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Fall-out from Sandusky Trial: Changes in Reporting, Statutes

Tingley-021 color-1After last week’s gut-wrenching testimony of eight young men who alleged that former Penn State coach Jerry Sandusky abused them, Slate reporter Emily Bazelon writes that Sandusky should be done with it already.   “I know we are supposed to believe in the presumption of innocence and wait for the full defense to have its say,” she writes.  “This time, I don’t care.  Sandusky should end this pathetic travesty right now – by pleading guilty.”

Bazelon admits that it’s unlikely that will happen.  Instead, this week Sandusky’s lawyers may try to show that the young men who testified did so for money they might get from suing the university later.  There is speculation whether Sandusky himself will take the stand, but after his weak and murky response to Bob Costas’ question about being sexually attracted to young boys, it would seem a huge risk (“Sexually attracted to young boys?  I like young people.  But sexually attracted? No.”).

In the wake of the scandal at Penn State, some states have reviewed laws regarding mandated reporting.  Almost every state has laws designating certain professions whose members are mandated to report instances of child abuse.  These people typically work with children or have frequent contact with them.  Included in those professions are teachers and other school personnel, social workers, mental health workers, child care providers, medical examiners and coroners, and law enforcement officers according to the U.S. Department of Health and Human Services.  In most states, laws regarding mandated reporting apply to children in the K-12 age range.

New York State is currently working on a law that would require coaches in colleges and universities to report child sexual abuse both internally and to law enforcement officials.  An editorial in Sunday’s New York Times expressed disappointment that the governor and the legislature have not moved forward to extend the stature of limitations for victims reporting abuse.  The Times notes that New Jersey is now considering completely eliminating its statute of limitations on the civil side.  Pennsylvania has set the age limit at 30 for filing child sex abuse cases and at 50 for criminal cases.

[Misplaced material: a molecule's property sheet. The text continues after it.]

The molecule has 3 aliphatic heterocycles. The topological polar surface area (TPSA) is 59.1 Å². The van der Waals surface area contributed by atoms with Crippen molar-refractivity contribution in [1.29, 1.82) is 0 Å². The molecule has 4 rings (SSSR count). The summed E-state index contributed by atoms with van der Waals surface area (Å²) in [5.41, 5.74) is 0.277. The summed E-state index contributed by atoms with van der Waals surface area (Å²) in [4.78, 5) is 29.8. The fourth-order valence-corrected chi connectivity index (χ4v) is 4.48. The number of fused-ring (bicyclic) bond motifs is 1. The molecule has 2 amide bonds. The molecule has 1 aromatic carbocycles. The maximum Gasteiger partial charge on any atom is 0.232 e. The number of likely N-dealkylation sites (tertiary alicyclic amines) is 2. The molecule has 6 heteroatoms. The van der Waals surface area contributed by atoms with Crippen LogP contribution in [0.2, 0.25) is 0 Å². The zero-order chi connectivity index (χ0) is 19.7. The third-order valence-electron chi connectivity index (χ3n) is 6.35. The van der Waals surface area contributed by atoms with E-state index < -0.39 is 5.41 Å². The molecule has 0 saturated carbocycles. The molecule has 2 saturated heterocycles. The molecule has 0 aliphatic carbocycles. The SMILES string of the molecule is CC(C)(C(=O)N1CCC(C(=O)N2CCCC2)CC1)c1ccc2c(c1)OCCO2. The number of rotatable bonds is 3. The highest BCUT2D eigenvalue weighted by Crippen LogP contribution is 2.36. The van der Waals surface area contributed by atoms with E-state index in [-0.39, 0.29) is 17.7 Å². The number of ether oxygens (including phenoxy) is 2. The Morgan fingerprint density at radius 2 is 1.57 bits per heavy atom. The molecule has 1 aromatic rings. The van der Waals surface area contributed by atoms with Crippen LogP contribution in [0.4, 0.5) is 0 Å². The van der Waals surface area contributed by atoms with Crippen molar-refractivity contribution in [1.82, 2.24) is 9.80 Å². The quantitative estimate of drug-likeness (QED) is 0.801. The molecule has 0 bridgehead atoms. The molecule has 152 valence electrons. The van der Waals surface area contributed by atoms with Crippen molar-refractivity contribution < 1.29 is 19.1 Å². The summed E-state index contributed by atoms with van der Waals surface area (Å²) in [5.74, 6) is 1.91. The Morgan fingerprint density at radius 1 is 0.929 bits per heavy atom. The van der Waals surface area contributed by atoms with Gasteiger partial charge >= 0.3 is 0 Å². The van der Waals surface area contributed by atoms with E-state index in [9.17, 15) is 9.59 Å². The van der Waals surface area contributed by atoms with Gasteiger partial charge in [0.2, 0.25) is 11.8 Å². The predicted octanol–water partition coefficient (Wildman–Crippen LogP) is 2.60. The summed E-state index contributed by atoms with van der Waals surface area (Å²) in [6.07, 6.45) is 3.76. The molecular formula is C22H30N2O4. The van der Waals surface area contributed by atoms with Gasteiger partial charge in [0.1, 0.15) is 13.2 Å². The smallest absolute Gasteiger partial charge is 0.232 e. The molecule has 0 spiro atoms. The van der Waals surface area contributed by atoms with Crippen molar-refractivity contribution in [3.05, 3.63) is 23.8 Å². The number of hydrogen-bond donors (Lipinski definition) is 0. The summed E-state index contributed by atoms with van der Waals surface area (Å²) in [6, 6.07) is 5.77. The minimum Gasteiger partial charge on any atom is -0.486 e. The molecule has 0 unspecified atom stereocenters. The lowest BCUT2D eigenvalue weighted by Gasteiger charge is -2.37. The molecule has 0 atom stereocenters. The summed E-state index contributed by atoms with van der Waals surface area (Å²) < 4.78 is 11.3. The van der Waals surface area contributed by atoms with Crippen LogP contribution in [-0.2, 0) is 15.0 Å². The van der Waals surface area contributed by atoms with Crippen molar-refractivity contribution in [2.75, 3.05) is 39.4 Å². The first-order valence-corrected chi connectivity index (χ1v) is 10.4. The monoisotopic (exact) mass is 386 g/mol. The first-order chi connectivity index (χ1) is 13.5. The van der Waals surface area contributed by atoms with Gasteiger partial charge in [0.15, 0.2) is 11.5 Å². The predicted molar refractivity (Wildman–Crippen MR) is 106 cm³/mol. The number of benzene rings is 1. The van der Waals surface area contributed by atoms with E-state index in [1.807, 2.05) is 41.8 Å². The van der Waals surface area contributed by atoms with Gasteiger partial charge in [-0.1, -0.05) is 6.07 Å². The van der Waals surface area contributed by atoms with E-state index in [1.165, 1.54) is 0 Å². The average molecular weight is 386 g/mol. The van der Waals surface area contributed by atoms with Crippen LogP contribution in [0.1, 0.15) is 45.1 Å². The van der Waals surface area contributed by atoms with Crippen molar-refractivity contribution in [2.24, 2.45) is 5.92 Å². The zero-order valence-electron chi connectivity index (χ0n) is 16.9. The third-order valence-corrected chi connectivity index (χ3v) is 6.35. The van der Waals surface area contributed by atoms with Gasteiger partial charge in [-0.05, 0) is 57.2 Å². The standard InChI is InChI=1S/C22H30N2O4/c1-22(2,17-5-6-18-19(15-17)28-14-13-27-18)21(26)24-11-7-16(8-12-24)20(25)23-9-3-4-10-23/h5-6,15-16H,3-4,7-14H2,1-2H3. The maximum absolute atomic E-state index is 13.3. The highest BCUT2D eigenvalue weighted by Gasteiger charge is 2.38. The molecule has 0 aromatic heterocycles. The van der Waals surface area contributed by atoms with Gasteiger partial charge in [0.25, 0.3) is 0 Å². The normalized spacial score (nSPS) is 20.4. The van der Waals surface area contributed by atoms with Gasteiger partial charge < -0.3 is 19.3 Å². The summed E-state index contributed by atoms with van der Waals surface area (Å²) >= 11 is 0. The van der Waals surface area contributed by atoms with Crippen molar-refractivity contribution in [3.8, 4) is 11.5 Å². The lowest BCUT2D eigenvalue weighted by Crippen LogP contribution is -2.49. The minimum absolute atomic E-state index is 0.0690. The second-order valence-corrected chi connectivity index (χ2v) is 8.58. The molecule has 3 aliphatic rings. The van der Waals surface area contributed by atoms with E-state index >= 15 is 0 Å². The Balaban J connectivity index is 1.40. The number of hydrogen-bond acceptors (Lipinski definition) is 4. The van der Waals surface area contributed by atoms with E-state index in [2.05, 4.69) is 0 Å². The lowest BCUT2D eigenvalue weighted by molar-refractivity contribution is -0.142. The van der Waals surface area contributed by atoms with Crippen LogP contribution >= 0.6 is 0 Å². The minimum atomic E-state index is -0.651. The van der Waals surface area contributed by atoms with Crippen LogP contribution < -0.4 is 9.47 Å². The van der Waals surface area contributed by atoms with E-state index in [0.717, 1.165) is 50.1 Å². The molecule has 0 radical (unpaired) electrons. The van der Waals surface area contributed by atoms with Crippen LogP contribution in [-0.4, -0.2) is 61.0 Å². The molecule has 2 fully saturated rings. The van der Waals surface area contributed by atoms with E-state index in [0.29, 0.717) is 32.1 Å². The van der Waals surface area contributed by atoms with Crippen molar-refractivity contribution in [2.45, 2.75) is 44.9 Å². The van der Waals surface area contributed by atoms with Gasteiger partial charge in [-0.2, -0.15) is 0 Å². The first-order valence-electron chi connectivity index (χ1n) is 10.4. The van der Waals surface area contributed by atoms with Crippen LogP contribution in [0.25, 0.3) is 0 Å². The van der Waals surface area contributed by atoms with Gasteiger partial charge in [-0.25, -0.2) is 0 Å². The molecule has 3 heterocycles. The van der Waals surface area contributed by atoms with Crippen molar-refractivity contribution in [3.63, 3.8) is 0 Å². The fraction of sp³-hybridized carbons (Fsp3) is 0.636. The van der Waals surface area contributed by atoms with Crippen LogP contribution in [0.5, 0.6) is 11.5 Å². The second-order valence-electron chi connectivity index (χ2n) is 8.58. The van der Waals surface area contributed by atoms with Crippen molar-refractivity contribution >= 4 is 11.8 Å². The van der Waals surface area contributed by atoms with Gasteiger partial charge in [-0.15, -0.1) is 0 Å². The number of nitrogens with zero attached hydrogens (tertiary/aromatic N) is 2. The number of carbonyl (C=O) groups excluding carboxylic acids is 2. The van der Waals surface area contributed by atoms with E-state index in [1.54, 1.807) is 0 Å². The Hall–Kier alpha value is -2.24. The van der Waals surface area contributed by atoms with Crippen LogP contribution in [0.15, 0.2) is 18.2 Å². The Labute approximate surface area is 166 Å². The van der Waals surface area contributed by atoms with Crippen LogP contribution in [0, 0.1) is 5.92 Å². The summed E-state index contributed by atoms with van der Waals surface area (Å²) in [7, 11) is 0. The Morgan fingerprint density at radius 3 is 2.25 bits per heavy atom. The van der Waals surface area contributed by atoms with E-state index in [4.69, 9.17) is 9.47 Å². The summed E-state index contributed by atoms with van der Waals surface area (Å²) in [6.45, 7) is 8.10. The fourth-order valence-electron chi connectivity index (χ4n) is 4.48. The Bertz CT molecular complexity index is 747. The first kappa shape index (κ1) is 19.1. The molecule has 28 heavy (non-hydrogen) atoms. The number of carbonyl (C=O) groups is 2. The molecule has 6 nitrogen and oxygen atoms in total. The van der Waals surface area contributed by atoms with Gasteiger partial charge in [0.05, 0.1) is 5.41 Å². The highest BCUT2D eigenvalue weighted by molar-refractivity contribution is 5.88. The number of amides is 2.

Every indication from sex abuse cases in the Catholic church or in the Boy Scouts or at Horace Mann or anywhere else is that young men and women bury these memories for years and suffer from the lasting effects of being taken advantage of by older adults they respect or even love.  College kids can be as vulnerable in these situations as younger kids.  Making college coaches mandated reporters is a step in the right direction; laws extending the time period for victims to bring civil and criminal suits need to be enacted as well.

 Sports Illustrated reports that Sandusky’s lawyers can have an expert testify that Sandusky has a condition called “histrionic personality disorder” that will explain his behavior.  Glen Gabbard, a professor of clinical psychology at Baylor College of Medicine in Houston, said,  “That diagnosis, if he has it, would be completely irrelevant to anything having to do with criminal responsibility of acts of pedophilia.”  The diagnosis suggests behavior that is highly emotional, overly dramatic, and seductive.  Dr. Gabbard says that Marilyn Monroe might be a classic example of the diagnosis.

Bazelon may have a point.


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